Lloyd Damon, MD
mutations are two of many molecular targets that can be found in patients with acute myeloid leukemia (AML). Although there are FDA-approved agents available for those harboring such abnormalities, others are in development and quickly gaining traction, explained Lloyd Damon, MD.
State of the Science Summit™ on Hematologic Malignancies, Damon, director of the Adult Blood and Marrow Transplant and Hematologic Malignancies Program, and chief of the University of California, San Francisco (UCSF) Hematology Clinic, UCSF Helen Diller Family Comprehensive Cancer Center, discussed novel therapies in AML with a focus on FLT3 and IDH1/2 inhibitors.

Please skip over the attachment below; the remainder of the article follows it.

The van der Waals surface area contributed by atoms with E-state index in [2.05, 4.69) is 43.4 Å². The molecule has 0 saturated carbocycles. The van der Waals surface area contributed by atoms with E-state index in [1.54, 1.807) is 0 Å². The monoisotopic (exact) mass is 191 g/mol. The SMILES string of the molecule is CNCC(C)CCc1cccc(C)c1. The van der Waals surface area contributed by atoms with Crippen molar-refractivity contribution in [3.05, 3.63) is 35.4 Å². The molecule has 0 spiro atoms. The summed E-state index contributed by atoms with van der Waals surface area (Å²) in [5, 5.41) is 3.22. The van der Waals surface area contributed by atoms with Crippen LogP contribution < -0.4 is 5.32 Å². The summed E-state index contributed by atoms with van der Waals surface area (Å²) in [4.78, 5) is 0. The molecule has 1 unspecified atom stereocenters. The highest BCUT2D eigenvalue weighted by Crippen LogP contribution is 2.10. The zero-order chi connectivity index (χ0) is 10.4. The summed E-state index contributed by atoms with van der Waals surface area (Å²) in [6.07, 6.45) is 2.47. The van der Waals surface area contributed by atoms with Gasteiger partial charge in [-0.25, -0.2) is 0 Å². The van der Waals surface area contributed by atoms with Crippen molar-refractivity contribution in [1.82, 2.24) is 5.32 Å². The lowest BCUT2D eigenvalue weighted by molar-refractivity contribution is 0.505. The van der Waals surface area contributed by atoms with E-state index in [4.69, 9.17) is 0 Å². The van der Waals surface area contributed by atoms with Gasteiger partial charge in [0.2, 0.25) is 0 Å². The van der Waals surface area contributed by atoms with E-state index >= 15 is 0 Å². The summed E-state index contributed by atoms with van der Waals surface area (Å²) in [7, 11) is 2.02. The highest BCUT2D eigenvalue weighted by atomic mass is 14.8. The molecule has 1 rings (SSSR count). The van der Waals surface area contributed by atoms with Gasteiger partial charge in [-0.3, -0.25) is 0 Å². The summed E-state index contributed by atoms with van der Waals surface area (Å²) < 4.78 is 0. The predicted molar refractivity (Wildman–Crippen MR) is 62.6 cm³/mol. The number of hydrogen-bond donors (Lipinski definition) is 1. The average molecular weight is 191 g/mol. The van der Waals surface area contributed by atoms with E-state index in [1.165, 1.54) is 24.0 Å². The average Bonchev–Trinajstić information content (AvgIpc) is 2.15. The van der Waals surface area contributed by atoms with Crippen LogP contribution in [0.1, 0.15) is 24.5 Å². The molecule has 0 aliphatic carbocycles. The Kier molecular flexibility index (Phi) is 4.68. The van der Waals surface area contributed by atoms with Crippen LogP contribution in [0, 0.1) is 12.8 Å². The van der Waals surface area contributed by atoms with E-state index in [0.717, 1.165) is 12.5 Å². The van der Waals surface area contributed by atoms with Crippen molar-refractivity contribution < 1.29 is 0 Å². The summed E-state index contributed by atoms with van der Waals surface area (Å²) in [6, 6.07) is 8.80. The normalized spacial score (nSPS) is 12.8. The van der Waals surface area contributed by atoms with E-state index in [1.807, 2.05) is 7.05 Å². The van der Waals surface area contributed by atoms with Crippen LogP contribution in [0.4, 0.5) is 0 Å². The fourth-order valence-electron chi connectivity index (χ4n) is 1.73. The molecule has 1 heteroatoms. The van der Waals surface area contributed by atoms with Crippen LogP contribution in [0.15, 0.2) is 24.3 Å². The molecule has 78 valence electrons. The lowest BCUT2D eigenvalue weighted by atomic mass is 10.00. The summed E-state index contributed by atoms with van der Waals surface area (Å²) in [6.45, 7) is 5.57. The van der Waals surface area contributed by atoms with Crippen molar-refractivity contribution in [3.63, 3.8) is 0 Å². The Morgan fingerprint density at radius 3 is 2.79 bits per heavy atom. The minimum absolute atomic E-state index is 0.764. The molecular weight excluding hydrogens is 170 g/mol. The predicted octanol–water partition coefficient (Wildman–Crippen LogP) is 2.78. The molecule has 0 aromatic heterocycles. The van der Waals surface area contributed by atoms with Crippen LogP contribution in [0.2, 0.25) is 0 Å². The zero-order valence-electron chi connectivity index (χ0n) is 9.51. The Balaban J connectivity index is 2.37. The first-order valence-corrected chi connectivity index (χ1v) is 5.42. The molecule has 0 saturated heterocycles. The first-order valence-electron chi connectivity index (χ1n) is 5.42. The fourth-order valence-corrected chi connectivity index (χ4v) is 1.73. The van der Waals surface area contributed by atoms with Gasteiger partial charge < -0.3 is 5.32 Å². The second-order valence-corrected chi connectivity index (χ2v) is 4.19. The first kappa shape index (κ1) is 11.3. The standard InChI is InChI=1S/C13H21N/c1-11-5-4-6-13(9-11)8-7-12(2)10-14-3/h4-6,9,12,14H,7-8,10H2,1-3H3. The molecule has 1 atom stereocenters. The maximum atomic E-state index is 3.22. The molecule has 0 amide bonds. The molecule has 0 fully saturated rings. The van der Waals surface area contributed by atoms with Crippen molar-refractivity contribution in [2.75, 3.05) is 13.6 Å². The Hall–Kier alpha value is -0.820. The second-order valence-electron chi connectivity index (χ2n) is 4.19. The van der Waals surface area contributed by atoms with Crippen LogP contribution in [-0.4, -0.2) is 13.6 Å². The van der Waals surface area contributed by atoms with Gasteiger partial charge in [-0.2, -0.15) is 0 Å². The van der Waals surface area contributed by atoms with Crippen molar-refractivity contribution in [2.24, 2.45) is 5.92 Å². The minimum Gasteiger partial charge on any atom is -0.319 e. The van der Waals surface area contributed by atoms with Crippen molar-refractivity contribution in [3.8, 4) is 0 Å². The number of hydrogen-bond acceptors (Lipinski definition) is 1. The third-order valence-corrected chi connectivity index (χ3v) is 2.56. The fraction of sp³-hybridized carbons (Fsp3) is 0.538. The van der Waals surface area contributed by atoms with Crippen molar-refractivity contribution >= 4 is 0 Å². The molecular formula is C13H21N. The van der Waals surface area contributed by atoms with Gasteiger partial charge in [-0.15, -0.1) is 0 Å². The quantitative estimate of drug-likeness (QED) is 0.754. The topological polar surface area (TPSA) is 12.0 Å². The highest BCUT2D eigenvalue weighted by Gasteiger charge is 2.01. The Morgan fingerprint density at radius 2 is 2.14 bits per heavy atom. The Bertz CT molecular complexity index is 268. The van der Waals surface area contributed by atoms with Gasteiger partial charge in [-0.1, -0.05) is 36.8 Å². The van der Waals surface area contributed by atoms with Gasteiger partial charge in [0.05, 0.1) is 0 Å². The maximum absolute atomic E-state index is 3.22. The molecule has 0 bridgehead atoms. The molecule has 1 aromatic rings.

OncLive: Could you highlight the novel FLT3 inhibitors in the landscape?
We currently know over 90% of the genetic lesions involved in the pathogenesis of AML. One's individual genetic findings may direct you to genetic-based therapies that will facilitate entering remission with chemotherapy, or ultimate cure.
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